Koala sperm banks can future-proof populations

By Candice Marshall

Apr 13, 2022


Researchers propose that a frozen koala sperm ‘biobank’ is the best long-term solution – and the most cost-effective way – to save Australia’s iconic koala.

Biobanking and adapting existing assisted reproduction technology already being used to help people conceive are important tools needed to future-proof koala populations, according to a unique model developed by researchers at the University of Newcastle.

Authors of the model, published in international magazine animalsargue that the development of these tools can help existing captive breeding programs to preserve genetic diversity, avoiding the current problem of inbreeding.

“Our modeling shows that replenishing frozen founder sperm in koala colonies using various assisted reproductive technologies — such as those common in agriculture and human fertility — could significantly reduce inbreeding and allow captive programs to maintain smaller colonies while maintaining them. yet meet optimal genetic diversity targets,” said lead author and Honorary Associate Lecturer at Newcastle University, Dr. Lachlan Howell.

Using frozen sperm can also help wild populations, explains Dr. Howell explains, “We can reintroduce genetic variation in wild koala populations without displacing koalas.”

Financial advantages

While existing captive breeding programs for koalas have been incredibly successful, they face limitations when it comes to not only genetic diversity, but also high costs.

Co-author and postdoctoral researcher in the School of Environmental and Life Sciences at Newcastle University, Dr. Ryan Witt, says their model shows a 5-12 fold reduction in the total program cost of current captive koala breeding programs.

“Captive breeding programs require larger koala colonies to avoid inbreeding. But by integrating assisted reproduction, we can reduce the number of koalas that need to be kept in captivity, lower costs and improve genetic diversity,” says Dr Witt.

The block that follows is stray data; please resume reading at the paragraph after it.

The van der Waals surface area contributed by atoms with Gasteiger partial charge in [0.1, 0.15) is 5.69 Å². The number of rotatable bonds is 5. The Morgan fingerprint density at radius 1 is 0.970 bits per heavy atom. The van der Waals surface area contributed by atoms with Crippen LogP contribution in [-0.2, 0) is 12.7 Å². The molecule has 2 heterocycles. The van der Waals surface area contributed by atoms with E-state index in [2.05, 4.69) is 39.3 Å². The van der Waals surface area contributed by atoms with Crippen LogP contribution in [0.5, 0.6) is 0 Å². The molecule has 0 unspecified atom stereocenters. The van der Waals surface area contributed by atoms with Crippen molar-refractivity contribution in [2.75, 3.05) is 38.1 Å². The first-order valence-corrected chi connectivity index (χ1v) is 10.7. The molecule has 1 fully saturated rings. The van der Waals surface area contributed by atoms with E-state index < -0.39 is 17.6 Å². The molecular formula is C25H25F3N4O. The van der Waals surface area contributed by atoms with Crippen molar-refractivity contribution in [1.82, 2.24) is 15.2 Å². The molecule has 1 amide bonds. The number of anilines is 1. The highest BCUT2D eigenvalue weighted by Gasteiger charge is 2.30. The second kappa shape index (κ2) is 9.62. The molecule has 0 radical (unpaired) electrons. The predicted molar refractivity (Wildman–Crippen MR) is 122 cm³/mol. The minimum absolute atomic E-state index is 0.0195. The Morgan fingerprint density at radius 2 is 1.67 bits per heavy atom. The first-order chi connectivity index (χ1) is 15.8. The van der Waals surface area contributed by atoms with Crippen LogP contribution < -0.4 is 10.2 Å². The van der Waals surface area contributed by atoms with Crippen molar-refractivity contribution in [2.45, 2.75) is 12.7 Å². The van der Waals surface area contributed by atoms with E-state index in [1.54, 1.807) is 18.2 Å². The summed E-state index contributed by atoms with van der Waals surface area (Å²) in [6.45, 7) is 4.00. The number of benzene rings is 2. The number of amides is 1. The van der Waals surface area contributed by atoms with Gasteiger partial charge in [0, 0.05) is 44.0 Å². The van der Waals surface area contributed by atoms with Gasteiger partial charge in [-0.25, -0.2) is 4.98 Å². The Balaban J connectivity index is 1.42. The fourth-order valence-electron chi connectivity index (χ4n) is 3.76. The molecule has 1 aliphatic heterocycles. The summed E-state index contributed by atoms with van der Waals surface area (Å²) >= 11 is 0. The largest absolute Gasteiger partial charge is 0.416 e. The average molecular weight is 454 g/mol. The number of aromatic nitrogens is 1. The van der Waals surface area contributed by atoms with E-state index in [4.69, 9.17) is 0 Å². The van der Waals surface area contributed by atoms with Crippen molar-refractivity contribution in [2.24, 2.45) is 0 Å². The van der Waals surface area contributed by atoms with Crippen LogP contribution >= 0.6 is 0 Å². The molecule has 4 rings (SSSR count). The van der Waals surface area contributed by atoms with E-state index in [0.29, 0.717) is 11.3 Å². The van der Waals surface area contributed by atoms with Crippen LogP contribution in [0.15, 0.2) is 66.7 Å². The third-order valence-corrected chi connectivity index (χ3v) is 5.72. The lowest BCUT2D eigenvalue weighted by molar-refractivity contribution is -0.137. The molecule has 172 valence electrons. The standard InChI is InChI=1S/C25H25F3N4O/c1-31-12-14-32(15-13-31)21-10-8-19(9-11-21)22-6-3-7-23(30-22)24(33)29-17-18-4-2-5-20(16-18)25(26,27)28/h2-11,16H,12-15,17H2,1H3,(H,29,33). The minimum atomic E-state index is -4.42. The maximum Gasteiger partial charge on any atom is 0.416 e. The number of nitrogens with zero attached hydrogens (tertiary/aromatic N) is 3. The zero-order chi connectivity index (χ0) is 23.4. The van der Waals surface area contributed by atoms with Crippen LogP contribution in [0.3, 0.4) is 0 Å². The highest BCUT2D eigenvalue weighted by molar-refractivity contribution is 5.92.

“This would free up valuable conservation funding to support a wider range of species, or to support other koala conservation efforts, such as habitat restoration.”

Dr Ryan Witt (left) and Dr Lachlan Howell with a koala
(Phascolarctos cinereus) at Port Stephens Koala Hospital, NSW. Image Credit: University of Newcastle

‘We have to do something’

In February of this year, koala populations in Queensland, New South Wales and the Australian Capital Territory were officially classified as endangered.

Without intervention, koalas are predicted to become extinct in New South Wales by 2050.

“They are in constant danger,” says Dr. Witt.

“We’re now at a point where we need to do something to manage the koalas in the future to make sure we still have koalas here 30 years from now… koalas need all the help they can get.”

dr. Howell agrees, adding, “We have no insurance against drastic population decline.

An example of a drastic population decline came with the 2019-20 wildfires.

“What we saw was thousands of koalas being wiped out. Conventional captive breeding programs just can’t keep up with that drastic loss – we don’t have an insurance policy that is cost-effective and financially viable to reduce this – so we want to develop tools that will allow the frozen storage of what is essentially insurance against these drastic losses,” says Dr Howell.

koala paul Related: Our koalas: recovery from wildfires and challenges ahead

What now?

“We know that artificial insemination with fresh and chilled sperm works in koalas,” says Dr. Howell. “The hurdle is trying to freeze sperm and make use of it.”

“All it takes now is more research and funding to adapt existing assisted reproduction technologies so that we can cryopreserve koala sperm just like we do in humans.”

What is really needed is a cash injection, says Dr. Witt.

“We essentially have all the infrastructure we need to start building this technology.

“All we really need is an injection of funding to do the research to get this technology up and running and moving in the right direction so that we’re in 10 or 20 years and can be integrated into a wider network.”

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